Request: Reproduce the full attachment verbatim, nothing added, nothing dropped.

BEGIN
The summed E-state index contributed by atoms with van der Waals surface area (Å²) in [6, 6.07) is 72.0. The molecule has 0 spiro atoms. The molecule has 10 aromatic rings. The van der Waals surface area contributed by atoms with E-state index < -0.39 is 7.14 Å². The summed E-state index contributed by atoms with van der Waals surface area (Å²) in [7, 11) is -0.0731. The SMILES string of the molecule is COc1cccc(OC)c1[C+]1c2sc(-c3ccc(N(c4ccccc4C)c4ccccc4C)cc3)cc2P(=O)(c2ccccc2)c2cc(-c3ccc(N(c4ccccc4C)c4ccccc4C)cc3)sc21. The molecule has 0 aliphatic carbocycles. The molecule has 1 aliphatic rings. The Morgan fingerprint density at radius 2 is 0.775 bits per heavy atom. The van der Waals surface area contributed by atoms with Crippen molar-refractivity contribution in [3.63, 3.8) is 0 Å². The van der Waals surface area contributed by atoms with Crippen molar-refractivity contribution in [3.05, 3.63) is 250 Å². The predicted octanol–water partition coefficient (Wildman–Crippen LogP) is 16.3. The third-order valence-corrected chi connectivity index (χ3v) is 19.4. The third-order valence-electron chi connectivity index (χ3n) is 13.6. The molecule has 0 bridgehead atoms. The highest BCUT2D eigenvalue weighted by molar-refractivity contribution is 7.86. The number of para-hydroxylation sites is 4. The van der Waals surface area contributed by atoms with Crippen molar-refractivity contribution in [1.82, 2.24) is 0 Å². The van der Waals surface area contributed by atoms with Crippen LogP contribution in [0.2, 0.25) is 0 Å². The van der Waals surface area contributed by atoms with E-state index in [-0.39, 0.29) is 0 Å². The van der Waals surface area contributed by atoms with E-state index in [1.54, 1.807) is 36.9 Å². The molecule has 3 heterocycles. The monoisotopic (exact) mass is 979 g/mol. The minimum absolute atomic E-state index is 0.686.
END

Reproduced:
The summed E-state index contributed by atoms with van der Waals surface area (Å²) in [6, 6.07) is 72.0. The molecule has 0 spiro atoms. The molecule has 10 aromatic rings. The van der Waals surface area contributed by atoms with E-state index < -0.39 is 7.14 Å². The summed E-state index contributed by atoms with van der Waals surface area (Å²) in [7, 11) is -0.0731. The SMILES string of the molecule is COc1cccc(OC)c1[C+]1c2sc(-c3ccc(N(c4ccccc4C)c4ccccc4C)cc3)cc2P(=O)(c2ccccc2)c2cc(-c3ccc(N(c4ccccc4C)c4ccccc4C)cc3)sc21. The molecule has 0 aliphatic carbocycles. The molecule has 1 aliphatic rings. The Morgan fingerprint density at radius 2 is 0.775 bits per heavy atom. The van der Waals surface area contributed by atoms with Crippen molar-refractivity contribution in [3.63, 3.8) is 0 Å². The van der Waals surface area contributed by atoms with Crippen molar-refractivity contribution in [3.05, 3.63) is 250 Å². The predicted octanol–water partition coefficient (Wildman–Crippen LogP) is 16.3. The third-order valence-corrected chi connectivity index (χ3v) is 19.4. The third-order valence-electron chi connectivity index (χ3n) is 13.6. The molecule has 0 bridgehead atoms. The highest BCUT2D eigenvalue weighted by molar-refractivity contribution is 7.86. The number of para-hydroxylation sites is 4. The van der Waals surface area contributed by atoms with Crippen molar-refractivity contribution in [1.82, 2.24) is 0 Å². The van der Waals surface area contributed by atoms with Crippen LogP contribution in [0.2, 0.25) is 0 Å². The van der Waals surface area contributed by atoms with E-state index in [-0.39, 0.29) is 0 Å². The van der Waals surface area contributed by atoms with E-state index in [1.54, 1.807) is 36.9 Å². The molecule has 3 heterocycles. The monoisotopic (exact) mass is 979 g/mol. The minimum absolute atomic E-state index is 0.686.